Posted: Oct 05, 2010 3:48 am
by HughMcB
Climate Change Affects Horseshoe Crab Numbers

ScienceDaily (Oct. 4, 2010) — Having survived for more than 400 million years, the horseshoe crab is now under threat -- primarily due to overharvest and habitat destruction. However, climatic changes may also play a role. Researchers from the University of Gothenburg reveal how sensitive horseshoe crab populations are to natural climate change in a study recently published in the scientific journal Molecular Ecology.

The horseshoe crab is often regarded as a living fossil, in that it has survived almost unchanged in terms of body design and lifestyle for more than 400 million years. Crabs similar to today's horseshoe crabs were walking the Earth long before the dinosaurs.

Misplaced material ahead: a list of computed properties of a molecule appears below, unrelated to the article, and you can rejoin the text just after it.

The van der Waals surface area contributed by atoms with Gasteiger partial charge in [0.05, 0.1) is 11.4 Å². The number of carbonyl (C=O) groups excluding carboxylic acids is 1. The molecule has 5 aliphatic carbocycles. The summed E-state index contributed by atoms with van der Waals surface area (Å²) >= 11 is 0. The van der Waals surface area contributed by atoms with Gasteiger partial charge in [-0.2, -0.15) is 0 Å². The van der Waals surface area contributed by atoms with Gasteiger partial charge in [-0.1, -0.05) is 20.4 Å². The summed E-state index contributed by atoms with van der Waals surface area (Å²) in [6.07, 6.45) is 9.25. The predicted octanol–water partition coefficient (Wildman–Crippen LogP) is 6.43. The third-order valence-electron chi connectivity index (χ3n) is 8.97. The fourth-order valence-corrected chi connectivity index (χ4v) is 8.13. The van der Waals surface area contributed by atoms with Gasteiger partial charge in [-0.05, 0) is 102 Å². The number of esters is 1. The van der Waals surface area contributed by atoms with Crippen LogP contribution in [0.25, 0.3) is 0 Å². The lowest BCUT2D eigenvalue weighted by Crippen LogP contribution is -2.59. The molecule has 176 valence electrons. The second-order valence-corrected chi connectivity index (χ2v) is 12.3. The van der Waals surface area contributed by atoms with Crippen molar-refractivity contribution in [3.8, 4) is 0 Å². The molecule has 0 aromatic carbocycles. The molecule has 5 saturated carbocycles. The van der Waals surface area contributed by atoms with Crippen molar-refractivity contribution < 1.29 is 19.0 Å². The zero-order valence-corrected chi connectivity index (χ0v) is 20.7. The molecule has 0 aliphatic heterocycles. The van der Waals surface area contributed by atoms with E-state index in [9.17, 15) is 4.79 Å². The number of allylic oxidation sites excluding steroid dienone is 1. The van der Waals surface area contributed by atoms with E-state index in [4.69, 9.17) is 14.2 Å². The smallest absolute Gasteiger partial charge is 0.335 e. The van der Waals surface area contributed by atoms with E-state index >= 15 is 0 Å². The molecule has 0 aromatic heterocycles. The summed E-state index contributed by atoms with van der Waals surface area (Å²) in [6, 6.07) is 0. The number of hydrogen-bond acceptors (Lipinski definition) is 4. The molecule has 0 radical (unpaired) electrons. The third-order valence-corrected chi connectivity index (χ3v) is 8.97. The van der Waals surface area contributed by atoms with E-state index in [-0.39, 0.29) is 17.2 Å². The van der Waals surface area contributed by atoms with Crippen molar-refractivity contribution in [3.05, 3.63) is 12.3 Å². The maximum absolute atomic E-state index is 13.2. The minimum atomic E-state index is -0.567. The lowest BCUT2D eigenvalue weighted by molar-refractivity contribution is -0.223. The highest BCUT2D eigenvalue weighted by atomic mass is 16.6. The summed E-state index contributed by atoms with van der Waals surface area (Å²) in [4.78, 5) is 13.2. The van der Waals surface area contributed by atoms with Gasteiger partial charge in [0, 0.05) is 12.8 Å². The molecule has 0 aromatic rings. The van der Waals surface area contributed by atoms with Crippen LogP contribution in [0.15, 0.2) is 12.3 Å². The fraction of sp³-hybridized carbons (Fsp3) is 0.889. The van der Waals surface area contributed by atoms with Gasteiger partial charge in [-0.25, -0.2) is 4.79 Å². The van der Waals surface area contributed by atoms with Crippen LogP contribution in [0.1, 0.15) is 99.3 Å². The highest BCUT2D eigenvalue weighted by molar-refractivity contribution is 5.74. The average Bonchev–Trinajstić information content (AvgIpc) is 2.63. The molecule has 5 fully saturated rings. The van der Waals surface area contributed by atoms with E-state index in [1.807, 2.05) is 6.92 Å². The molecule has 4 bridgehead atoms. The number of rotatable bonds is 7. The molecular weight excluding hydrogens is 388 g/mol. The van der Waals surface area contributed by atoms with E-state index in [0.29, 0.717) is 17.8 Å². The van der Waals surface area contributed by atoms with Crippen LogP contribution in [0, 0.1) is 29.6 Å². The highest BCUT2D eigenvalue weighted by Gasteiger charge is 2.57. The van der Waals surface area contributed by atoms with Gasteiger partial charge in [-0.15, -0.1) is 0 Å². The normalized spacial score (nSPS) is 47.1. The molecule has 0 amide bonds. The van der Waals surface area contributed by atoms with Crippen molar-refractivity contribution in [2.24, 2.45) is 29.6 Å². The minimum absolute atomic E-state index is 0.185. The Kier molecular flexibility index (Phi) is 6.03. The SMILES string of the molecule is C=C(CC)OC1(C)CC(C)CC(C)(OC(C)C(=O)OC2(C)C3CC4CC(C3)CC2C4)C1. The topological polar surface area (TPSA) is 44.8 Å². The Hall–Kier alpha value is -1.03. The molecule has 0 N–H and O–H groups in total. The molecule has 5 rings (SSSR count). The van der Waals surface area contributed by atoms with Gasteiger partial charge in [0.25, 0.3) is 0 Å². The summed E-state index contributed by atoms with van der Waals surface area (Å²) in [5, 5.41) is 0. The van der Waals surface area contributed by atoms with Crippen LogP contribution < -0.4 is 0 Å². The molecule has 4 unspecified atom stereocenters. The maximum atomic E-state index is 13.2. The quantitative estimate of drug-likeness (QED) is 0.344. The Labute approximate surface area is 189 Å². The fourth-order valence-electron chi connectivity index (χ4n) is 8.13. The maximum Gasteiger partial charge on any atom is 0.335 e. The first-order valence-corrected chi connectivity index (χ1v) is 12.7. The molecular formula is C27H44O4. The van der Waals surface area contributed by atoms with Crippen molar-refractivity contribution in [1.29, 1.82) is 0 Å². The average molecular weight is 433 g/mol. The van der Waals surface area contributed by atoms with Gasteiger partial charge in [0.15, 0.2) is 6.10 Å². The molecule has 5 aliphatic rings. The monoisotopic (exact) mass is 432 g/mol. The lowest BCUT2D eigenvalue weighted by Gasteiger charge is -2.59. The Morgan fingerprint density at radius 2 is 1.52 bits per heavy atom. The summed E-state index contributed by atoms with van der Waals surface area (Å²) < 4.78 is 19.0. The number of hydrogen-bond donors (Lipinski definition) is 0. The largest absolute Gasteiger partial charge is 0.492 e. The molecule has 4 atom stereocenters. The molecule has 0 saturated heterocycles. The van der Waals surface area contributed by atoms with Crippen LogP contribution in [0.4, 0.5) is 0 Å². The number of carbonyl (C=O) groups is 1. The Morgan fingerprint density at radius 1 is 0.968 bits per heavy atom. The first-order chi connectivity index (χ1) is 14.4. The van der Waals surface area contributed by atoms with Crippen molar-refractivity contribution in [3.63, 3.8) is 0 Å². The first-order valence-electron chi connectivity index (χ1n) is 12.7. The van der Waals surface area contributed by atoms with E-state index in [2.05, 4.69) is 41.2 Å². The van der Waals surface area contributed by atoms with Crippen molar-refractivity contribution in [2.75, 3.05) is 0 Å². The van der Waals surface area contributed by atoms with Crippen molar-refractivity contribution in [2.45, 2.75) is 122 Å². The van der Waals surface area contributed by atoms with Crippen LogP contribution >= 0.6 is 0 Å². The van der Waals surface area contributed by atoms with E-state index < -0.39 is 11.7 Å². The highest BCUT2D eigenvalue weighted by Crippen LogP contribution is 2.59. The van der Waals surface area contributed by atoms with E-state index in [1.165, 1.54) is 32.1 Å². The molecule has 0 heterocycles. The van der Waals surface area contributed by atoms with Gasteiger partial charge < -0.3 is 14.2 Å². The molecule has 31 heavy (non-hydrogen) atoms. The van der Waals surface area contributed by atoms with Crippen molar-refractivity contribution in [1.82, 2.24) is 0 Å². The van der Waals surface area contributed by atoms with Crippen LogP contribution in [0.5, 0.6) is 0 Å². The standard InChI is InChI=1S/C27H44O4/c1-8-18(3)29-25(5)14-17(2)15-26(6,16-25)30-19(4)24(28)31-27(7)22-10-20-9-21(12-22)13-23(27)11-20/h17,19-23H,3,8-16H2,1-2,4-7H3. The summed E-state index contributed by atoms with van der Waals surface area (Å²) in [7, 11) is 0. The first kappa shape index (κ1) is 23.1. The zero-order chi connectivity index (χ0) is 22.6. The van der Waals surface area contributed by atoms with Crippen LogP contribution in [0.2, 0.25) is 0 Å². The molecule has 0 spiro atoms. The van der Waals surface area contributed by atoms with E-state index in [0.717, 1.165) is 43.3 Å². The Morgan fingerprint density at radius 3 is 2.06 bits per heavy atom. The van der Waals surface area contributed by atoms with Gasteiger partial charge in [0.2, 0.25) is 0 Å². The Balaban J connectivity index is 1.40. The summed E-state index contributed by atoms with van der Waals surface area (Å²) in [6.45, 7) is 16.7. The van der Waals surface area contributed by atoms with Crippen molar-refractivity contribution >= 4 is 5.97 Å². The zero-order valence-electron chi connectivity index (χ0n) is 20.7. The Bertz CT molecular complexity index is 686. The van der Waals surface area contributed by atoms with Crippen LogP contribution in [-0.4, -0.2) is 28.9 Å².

"Examining the genetic variation in populations of horseshoe crabs along the east coast of America has enabled us to track changes in population size over time," says Matthias Obst from the Department of Zoology at the University of Gothenburg, one of the authors of the study published in Molecular Ecology. "We noted a clear drop in the number of horseshoe crabs at the end of the Ice Age, a period characterised by significant global warming."

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Image
Horseshoe crab.
(Credit: Photo: University of Gothenburg)